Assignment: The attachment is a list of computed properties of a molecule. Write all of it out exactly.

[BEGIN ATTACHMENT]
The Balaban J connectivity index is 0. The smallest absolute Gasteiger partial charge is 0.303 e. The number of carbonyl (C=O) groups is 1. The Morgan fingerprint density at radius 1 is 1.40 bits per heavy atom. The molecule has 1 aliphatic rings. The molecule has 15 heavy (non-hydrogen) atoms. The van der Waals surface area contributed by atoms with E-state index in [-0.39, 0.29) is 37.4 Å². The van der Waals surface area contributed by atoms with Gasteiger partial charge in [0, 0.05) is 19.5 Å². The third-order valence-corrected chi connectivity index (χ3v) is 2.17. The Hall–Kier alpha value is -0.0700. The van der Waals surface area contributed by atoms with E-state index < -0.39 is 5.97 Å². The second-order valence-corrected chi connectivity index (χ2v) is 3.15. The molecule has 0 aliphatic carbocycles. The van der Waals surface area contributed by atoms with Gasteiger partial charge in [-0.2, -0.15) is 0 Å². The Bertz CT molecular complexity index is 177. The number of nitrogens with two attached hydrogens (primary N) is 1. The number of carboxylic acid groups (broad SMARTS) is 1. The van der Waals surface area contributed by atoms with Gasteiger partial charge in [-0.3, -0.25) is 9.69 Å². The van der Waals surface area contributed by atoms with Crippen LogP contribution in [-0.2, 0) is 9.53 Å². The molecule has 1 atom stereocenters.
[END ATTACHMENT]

The Balaban J connectivity index is 0. The smallest absolute Gasteiger partial charge is 0.303 e. The number of carbonyl (C=O) groups is 1. The Morgan fingerprint density at radius 1 is 1.40 bits per heavy atom. The molecule has 1 aliphatic rings. The molecule has 15 heavy (non-hydrogen) atoms. The van der Waals surface area contributed by atoms with E-state index in [-0.39, 0.29) is 37.4 Å². The van der Waals surface area contributed by atoms with Gasteiger partial charge in [0, 0.05) is 19.5 Å². The third-order valence-corrected chi connectivity index (χ3v) is 2.17. The Hall–Kier alpha value is -0.0700. The van der Waals surface area contributed by atoms with E-state index < -0.39 is 5.97 Å². The second-order valence-corrected chi connectivity index (χ2v) is 3.15. The molecule has 0 aliphatic carbocycles. The van der Waals surface area contributed by atoms with Gasteiger partial charge in [-0.2, -0.15) is 0 Å². The Bertz CT molecular complexity index is 177. The number of nitrogens with two attached hydrogens (primary N) is 1. The number of carboxylic acid groups (broad SMARTS) is 1. The van der Waals surface area contributed by atoms with Gasteiger partial charge in [-0.3, -0.25) is 9.69 Å². The van der Waals surface area contributed by atoms with Crippen LogP contribution in [-0.2, 0) is 9.53 Å². The molecule has 1 atom stereocenters.